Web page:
wise, so high, and so holy a spirit, as he that spake this day; nor had inspiration ever breathed through mortal lips more evidently than it did through his. Its influence could be seen, as it were, descending upon him, and possessing him, and continually lifting him out of the written discourse that lay before him, and filling him with ideas that must have been as marvellous to himself as to his audience. His subject, it appeared, had been the relation between the Deity and the communities of mankind, with a special reference to the New England which they were here planting in the wilderness. And as he drew towards the close, a spirit as of prophecy had come upon him, constraining him to its purpose as mightily as the old prophets of Israel were constrained; only with this difference, that, whereas the Jewish seers had denounced judgments and ruin on their country, it was his mission to foretell a high and glorious destiny for the newly gathered people of the Lord. But, throughout it all, and through the whole discourse, there had been a certain deep, sad undertone of pathos, which could not be interpreted otherwise than as the natural regret of one soon to pass away. Yes; their minister whom they so loved-and who so loved them all, that he could not depart heavenward without a sigh-had the foreboding of untimely death upon him, and would soon leave them in their tears! This idea of his transitory stay on earth gave the last emphasis to the effect which the preacher had produced; it was as if an angel, in his passage to the skies, had shaken his bright wings over the people for an instant-at once a shadow and a splendor-and had shed down a shower of golden truths upon them.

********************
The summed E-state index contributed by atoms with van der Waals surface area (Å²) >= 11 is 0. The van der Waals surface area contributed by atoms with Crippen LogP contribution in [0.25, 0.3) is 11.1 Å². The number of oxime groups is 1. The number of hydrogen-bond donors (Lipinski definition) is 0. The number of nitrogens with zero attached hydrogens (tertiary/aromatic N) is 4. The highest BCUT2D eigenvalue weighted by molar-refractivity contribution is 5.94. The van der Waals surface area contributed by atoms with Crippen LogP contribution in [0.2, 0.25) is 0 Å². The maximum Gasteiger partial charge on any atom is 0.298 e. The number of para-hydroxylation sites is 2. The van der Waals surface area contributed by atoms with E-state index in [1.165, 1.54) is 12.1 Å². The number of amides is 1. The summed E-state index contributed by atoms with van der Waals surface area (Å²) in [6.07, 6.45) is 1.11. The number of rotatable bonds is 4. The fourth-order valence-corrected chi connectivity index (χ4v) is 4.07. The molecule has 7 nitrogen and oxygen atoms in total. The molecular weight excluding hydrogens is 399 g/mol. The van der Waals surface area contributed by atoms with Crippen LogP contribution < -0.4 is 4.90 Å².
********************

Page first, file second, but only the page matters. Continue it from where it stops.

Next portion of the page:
Thus, there had come to the Reverend Mr. Dimmesdale-as to most men, in their various spheres, though seldom recognized until they see it far behind them-an epoch of life more brilliant and full of triumph than any previous one, or than any which could hereafter be. He stood, at this moment, on the very proudest eminence of superiority to which the gifts of intellect, rich lore, prevailing eloquence, and a reputation of whitest sanctity, could exalt a clergyman in New England's earliest days, when the professional character was of itself a lofty